Turned out the guy was resentful of J D. J D was selling CD's, J D had a movie out, J D was featured in a newspaper article. The man didn't think that was proper. Who did this kid think he was? He used the word "uppity." Didn't mention the second tag of the cliche, but he did toss uppity. Twice.
   And ... he repeatedly pointed out ... J D wasn't funny. Neither were his stupid comments.
   Then he walked off.
   I shot J a look and shook my head.


   Jefty and Killwater were both Regulars. Jefty came in mornings, twice a week, with his mother and rented New Release DVD's. He was in his mid to late twenties. I'd lately observed more and more young males still clutching Mommy's skirt. The women were always single or divorced, and refused to push Junior into manhood. Hopefully, this wasn't a trend, unweaned men and mama's milk, like in a Mediterranean country.
   Jefty owned a loud, piercing voice, and he took a shine to Mandy. He sought her out, attempted jokes, flirted badly, mentioned that his room at Mom's house had a lock on the door. He ignored comments such as, "I'll ask my husband," or "My daughter liked that movie, too." Jefty didn't hear or didn't care. Mandy was stuck. We tormented her.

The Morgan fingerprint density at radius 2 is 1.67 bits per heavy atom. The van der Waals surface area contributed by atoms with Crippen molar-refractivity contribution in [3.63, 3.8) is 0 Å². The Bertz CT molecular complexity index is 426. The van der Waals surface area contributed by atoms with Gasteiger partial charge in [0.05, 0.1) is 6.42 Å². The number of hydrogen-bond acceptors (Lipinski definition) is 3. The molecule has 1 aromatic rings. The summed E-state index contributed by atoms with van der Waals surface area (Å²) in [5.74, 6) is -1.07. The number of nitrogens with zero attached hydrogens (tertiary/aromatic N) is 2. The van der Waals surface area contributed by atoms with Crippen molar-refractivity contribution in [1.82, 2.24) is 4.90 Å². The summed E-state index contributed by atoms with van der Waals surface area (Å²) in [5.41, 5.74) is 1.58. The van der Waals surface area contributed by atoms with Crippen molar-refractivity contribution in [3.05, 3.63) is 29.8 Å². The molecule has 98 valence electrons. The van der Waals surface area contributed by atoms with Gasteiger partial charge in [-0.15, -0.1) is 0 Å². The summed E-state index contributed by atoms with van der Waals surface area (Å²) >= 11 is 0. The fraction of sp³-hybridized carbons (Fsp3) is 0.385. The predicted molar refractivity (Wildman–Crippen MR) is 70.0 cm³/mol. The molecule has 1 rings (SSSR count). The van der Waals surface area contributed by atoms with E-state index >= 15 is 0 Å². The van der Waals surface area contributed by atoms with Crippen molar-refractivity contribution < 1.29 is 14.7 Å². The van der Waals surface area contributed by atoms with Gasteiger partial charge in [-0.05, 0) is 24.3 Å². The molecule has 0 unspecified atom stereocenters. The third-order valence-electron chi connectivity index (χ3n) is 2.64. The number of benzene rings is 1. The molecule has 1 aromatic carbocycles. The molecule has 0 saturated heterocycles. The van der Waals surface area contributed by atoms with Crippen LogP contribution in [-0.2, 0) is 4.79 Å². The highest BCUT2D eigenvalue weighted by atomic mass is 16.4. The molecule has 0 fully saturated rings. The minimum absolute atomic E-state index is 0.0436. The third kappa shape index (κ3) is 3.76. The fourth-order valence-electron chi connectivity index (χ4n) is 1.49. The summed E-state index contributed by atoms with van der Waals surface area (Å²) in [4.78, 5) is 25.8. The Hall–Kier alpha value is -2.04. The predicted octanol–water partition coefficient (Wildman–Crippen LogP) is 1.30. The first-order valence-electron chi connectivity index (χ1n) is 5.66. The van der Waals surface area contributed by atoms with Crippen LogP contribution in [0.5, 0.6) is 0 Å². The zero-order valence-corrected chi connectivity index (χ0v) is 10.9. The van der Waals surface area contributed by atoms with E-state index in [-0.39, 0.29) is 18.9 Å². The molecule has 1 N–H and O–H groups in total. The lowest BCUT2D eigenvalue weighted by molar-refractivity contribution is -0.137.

Killwater was an afternoon type. Welder or mechanic. Wore a black tank top which revealed multiple piercings. Bought metal, industrial, goth, heavy metal, thrash. Sing along albums.
   Like me, Killwater carried a knife.
   He also packed a gun.
   Killwater was genial enough, and I enjoyed talking with him, but I never forgot that hip pocket firearm.
   Late afternoon, hot outside. Jefty showed up alone. No Mommy. From the manner he clutched his videos, face to face, I guessed he'd selected adult titles. Spicy. Wouldn't want Ma to find out.
   He shifted back and forth, in an obvious hurry.
   Three customers loitered in front of him. College girls. Sundresses, halters, shorts. Plenty of skin for the Summer breeze.